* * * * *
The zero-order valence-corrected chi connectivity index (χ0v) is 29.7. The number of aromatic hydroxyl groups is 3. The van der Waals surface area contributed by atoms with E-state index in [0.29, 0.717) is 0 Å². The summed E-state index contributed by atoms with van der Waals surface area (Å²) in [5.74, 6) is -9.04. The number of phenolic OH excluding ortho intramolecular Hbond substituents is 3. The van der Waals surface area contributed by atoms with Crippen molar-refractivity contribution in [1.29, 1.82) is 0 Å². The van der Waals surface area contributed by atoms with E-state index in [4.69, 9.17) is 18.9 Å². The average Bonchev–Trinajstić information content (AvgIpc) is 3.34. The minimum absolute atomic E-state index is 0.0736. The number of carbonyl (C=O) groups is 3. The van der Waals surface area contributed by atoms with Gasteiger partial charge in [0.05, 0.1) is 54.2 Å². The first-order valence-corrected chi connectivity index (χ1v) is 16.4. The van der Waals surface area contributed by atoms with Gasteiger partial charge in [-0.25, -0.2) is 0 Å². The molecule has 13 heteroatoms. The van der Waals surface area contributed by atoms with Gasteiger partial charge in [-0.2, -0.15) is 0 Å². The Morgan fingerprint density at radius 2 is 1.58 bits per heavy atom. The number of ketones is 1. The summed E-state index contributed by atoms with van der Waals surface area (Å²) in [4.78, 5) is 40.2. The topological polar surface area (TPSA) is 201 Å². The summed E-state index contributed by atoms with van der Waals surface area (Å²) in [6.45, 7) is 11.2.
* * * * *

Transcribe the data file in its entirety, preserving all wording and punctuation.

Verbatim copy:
The zero-order valence-corrected chi connectivity index (χ0v) is 29.7. The number of aromatic hydroxyl groups is 3. The van der Waals surface area contributed by atoms with E-state index in [0.29, 0.717) is 0 Å². The summed E-state index contributed by atoms with van der Waals surface area (Å²) in [5.74, 6) is -9.04. The number of phenolic OH excluding ortho intramolecular Hbond substituents is 3. The van der Waals surface area contributed by atoms with Crippen molar-refractivity contribution in [1.29, 1.82) is 0 Å². The van der Waals surface area contributed by atoms with E-state index in [4.69, 9.17) is 18.9 Å². The average Bonchev–Trinajstić information content (AvgIpc) is 3.34. The minimum absolute atomic E-state index is 0.0736. The number of carbonyl (C=O) groups is 3. The van der Waals surface area contributed by atoms with Gasteiger partial charge in [0.05, 0.1) is 54.2 Å². The first-order valence-corrected chi connectivity index (χ1v) is 16.4. The van der Waals surface area contributed by atoms with Gasteiger partial charge in [-0.25, -0.2) is 0 Å². The molecule has 13 heteroatoms. The van der Waals surface area contributed by atoms with Gasteiger partial charge in [-0.2, -0.15) is 0 Å². The Morgan fingerprint density at radius 2 is 1.58 bits per heavy atom. The number of ketones is 1. The summed E-state index contributed by atoms with van der Waals surface area (Å²) in [4.78, 5) is 40.2. The topological polar surface area (TPSA) is 201 Å². The summed E-state index contributed by atoms with van der Waals surface area (Å²) in [6.45, 7) is 11.2.